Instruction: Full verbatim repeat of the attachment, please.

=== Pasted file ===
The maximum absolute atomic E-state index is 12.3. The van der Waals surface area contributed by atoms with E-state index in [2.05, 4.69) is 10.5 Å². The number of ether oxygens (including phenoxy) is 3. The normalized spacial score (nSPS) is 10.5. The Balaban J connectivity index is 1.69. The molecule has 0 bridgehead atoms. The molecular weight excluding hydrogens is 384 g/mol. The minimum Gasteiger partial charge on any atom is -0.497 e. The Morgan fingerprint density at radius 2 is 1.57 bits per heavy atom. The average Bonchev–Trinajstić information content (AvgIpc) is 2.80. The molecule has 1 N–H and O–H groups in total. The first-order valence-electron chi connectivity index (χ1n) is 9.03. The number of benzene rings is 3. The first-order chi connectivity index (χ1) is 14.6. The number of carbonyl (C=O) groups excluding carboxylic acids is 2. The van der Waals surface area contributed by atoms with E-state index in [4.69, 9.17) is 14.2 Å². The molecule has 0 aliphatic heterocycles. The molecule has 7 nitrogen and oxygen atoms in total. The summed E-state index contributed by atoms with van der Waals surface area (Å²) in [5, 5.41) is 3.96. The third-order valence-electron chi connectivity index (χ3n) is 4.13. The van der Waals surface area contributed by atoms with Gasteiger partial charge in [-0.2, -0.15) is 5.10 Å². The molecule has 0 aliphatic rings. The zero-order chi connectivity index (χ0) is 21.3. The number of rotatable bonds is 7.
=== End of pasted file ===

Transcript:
The maximum absolute atomic E-state index is 12.3. The van der Waals surface area contributed by atoms with E-state index in [2.05, 4.69) is 10.5 Å². The number of ether oxygens (including phenoxy) is 3. The normalized spacial score (nSPS) is 10.5. The Balaban J connectivity index is 1.69. The molecule has 0 bridgehead atoms. The molecular weight excluding hydrogens is 384 g/mol. The minimum Gasteiger partial charge on any atom is -0.497 e. The Morgan fingerprint density at radius 2 is 1.57 bits per heavy atom. The average Bonchev–Trinajstić information content (AvgIpc) is 2.80. The molecule has 1 N–H and O–H groups in total. The first-order valence-electron chi connectivity index (χ1n) is 9.03. The number of benzene rings is 3. The first-order chi connectivity index (χ1) is 14.6. The number of carbonyl (C=O) groups excluding carboxylic acids is 2. The van der Waals surface area contributed by atoms with E-state index in [4.69, 9.17) is 14.2 Å². The molecule has 0 aliphatic heterocycles. The molecule has 7 nitrogen and oxygen atoms in total. The summed E-state index contributed by atoms with van der Waals surface area (Å²) in [5, 5.41) is 3.96. The third-order valence-electron chi connectivity index (χ3n) is 4.13. The van der Waals surface area contributed by atoms with Gasteiger partial charge in [-0.2, -0.15) is 5.10 Å². The molecule has 0 aliphatic rings. The zero-order chi connectivity index (χ0) is 21.3. The number of rotatable bonds is 7.